Louise de Marillac-better known as Madame Legras,—when left a widow in the prime of life, could find no better refuge from sorrow than in active duties, undertaken "for the love of God." The famous Vincent de Paul, who had been occupied for years with a scheme to reform thoroughly the prisons and hospitals of France, found in Madame Legras a most efficient coadjutor. They constituted on an, improved basis the order Hospitalières, since known as the Sisterhood of Charity.
* Howard also mentions the hospitals belonging to the order of Charity, in all countries, as the best regulated, the cleanest, the most tenderly served and managed of all he had met with. He mentions the introduction of iron bedsteads into one of their hospitals as something new to him.—(In 1776).
Within twenty years this new community had two hundred houses and hospitals; in a few years
; more it had spread over all Europe. Madame Legras died in 1660. Already, before her death, the women prepared and trained under her instructions, and under the direction of Vincent de Paul, had proved their efficiency, on some extraordinary occasions. In the campaigns of 1652 and 1658, they were sent to the field of battle, in groups of two and four together, to assist the wounded. They were invited into the besieged towns to take charge of the military hospitals.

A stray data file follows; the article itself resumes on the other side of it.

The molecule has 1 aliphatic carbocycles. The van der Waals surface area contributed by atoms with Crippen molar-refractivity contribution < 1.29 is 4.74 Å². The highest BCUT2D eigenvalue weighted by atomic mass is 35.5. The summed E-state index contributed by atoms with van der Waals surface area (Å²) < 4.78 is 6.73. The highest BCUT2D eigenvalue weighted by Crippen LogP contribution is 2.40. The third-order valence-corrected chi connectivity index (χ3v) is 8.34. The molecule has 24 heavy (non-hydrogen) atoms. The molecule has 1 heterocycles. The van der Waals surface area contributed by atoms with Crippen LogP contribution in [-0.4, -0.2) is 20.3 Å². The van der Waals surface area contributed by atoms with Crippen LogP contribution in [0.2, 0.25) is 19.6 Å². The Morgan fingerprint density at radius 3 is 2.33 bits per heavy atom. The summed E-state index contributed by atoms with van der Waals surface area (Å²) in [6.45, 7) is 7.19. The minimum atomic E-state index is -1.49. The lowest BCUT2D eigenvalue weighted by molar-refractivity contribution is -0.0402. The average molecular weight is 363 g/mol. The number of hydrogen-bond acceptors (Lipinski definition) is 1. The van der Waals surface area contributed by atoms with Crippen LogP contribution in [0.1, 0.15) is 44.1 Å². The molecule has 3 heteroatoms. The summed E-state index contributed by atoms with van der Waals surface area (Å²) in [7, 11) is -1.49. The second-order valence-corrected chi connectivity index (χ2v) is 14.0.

They were particularly conspicuous at the siege of Dunkirk, and in the military hospitals established by Anne of Austria, at Fontainebleau. When the plague broke out in Poland, in 1672, they were sent to direct the hospitals at Warsaw, and to take charge of the orphans, and were thus introduced into Eastern Europe; and, stranger than all! they were even sent to the prison-infirmaries, where the branded forçats, and condemned felons lay cursing and writhing in their fetters.
It is not, I believe, generally known in this country that the same experiment has been lately tried, and with success, in the prisons of Piedmont, where the Sisters were first employed to nurse the wretched criminals perishing with disease and despair; afterward, and during convalescence, to read to them, to teach them to read and to knit, and in some cases to sing. The hardest of these wretches had probably some remembrance of a mother's voice and look thus recalled, or he could at least feel gratitude for sympathy from purer, higher nature. As an element of reformation, I might almost say of regeneration, this use of the feminine influence has been found efficient where all other means had failed.
At the commencement of the French Revolution the Sisterhood of Charity had 426 houses in France, and many more in other countries; the whole number of women then actively employed was about 6,000. During the Reign of Terror, the Superior (Madame Duleau), who had become a Sister of Charity at the age of nineteen, and was now sixty, endeavored to keep the society together, although suppressed by the Government, and in the midst of the horrors of that time, it appears that the feeling of the people protected these women from injury. As soon as the Consular govern